The Donald Trump presidency polls couldn't predict

US President-elect Donald Trump (Reuters)
US President-elect Donald Trump (Reuters)

So Donald Trump is the new US President - who could have predicted that? Definitely not the polls.

If the countless polls were to be believed, it would be Hillary Clinton walking into the White House, so how did the pollsters get it so wrong?

There are a number of theories being bandied about as to how election day results were at odds with the perceived mood of the country in the lead up to voting day.

National Party pollster, Curia Market Research principal and blogger David Farrar says the reason polls were so out will be the focus of a serious debrief by polling companies - "everyone wants to know that".

But there were generally two reasons why polls are wrong - the first is people don't vote for who they say they will.

"I think that may be part of it, but I'm a bit sceptical that's a major part because in some states it was quite accurate, other states it wasn't and with online polls or robo-polls where it is voice-activated, while they're not as accurate in some regards its thought people are more likely to tell the truth if it's not a human being they have to admit voting Trump to."

The bigger problem is if companies have their sampling groups wrong.

But Mr Farrar believes the mistakes in the polling were part of an election which was full of unpredictability.

"It's not just a polling error, everything in the model didn't work. The democrats had the most sophisticated ground game ... Trump spent more on hats than polling, he basically made a series of speeches around the country and tweeted a lot and won."

He says in more conventional elections, polling is generally more precise.

"This is just the most freakish election you'll ever see."

The Trump result wasn't the only major world event the polls got wrong this year. They also failed to predict the outcome of Brexit, where voters chose to leave the European Union.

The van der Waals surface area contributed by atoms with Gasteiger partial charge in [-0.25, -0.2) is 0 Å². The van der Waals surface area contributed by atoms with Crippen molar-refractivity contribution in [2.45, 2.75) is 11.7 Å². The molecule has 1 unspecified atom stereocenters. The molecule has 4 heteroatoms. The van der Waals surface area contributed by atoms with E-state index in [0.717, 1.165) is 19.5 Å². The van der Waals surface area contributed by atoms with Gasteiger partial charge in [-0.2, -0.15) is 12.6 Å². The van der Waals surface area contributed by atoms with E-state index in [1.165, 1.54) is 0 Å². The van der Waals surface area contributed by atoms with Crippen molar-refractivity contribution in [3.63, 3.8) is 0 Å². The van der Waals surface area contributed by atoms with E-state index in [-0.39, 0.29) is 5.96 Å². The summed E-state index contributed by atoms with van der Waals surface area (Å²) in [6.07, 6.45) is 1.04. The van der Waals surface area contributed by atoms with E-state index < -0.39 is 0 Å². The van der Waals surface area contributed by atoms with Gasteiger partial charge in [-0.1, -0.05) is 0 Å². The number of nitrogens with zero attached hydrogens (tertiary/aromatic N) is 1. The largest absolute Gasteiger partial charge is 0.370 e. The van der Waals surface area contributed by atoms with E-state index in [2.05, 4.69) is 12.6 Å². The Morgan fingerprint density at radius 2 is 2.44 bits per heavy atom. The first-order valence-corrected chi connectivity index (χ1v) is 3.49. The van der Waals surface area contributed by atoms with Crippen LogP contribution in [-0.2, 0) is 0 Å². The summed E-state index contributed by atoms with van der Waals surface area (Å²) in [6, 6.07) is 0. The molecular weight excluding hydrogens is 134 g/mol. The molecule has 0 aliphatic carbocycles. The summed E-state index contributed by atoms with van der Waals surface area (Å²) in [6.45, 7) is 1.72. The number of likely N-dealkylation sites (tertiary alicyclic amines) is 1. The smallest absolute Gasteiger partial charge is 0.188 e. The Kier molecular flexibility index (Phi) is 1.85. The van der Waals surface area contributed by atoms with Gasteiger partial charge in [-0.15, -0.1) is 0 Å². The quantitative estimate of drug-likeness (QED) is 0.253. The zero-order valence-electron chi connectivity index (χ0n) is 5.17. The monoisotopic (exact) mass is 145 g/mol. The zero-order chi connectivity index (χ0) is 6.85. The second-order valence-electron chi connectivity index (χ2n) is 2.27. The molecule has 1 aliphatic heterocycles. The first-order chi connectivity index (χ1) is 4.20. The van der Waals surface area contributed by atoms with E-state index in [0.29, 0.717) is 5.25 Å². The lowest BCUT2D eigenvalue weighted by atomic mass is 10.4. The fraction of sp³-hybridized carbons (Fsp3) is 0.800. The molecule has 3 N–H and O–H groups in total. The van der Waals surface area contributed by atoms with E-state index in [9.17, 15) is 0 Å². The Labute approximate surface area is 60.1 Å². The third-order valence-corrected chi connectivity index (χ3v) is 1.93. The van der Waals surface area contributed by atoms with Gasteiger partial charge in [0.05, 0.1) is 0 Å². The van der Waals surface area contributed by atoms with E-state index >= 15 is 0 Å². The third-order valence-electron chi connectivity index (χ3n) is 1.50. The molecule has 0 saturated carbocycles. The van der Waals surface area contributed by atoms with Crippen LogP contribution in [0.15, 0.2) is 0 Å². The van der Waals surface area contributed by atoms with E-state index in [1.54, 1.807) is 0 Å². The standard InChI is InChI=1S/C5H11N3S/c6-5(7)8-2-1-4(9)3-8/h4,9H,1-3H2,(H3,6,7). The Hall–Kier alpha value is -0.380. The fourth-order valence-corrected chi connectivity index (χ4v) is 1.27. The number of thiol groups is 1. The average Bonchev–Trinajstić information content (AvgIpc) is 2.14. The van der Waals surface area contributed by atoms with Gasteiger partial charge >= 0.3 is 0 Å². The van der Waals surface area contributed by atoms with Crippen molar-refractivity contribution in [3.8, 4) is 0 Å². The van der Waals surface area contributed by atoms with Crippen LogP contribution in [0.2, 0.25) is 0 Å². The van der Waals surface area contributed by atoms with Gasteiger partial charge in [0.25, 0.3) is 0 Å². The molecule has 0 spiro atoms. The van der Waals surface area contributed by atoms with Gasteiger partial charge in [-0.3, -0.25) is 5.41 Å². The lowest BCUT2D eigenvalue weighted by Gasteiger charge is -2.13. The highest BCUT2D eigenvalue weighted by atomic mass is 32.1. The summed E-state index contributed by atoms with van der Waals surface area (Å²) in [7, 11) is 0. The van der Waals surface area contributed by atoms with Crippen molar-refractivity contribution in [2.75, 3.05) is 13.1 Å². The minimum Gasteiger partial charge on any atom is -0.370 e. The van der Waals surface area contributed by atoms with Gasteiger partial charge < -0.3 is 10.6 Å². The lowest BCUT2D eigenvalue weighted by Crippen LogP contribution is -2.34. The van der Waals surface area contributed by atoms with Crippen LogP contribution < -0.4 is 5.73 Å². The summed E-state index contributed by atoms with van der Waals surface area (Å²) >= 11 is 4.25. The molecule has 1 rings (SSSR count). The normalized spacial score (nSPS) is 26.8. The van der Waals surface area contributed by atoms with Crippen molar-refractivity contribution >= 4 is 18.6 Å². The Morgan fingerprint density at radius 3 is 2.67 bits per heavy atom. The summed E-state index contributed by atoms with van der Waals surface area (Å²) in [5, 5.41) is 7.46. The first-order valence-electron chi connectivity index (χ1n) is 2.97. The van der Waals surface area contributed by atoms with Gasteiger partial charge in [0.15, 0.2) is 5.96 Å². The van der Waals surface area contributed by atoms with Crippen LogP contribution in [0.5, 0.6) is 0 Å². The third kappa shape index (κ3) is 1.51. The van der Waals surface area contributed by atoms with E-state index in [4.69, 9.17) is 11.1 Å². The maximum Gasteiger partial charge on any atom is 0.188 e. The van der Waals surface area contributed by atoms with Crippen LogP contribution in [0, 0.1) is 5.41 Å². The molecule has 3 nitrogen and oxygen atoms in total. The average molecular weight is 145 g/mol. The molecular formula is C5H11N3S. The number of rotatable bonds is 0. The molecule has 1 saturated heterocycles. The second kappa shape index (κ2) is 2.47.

"[That] was closer, they had an average for 2 percent [majority] for remain and it was 2 percent [majority] to leave, but was within the margin of error," Mr Farrar says.

"The more conventional elections where it's not so much a life or death decision tends to be more accurate, but when it's a more fundamental 'do we stay in the EU?', 'do we elect Donald Trump?', the model gets more broken."

Reid Research managing director Ngaire Reid believes it could be a result of what's plaguing the polling industry - getting in contact with people.

There was one poll which had Mr Trump in the lead consistently for the final months of the campaign - a result called an "outlier" by other media at the time.

The 'Daybreak Poll', done by the University of Southern California (USC) and the Los Angeles Times, turned out to be one of the very few which turned out to be right and that's because of the "unconventional" method.

"It has been an unusual election year, with unconventional candidates and campaigns - and our unusual poll," USC Centre for Economic and Social Research director Arie Kapteyn and survey director Jill Darling said.

The poll sought to measure participants' level of certainty in their plan to vote for candidates on a scale of 0 to 100 and how committed they were to a candidate. That's different to more traditional polls which ask for a candidate preference or who they'd vote for.

Documentary filmmaker Michael Moore was also one of the few who called the race for Trump - he made the prediction in July.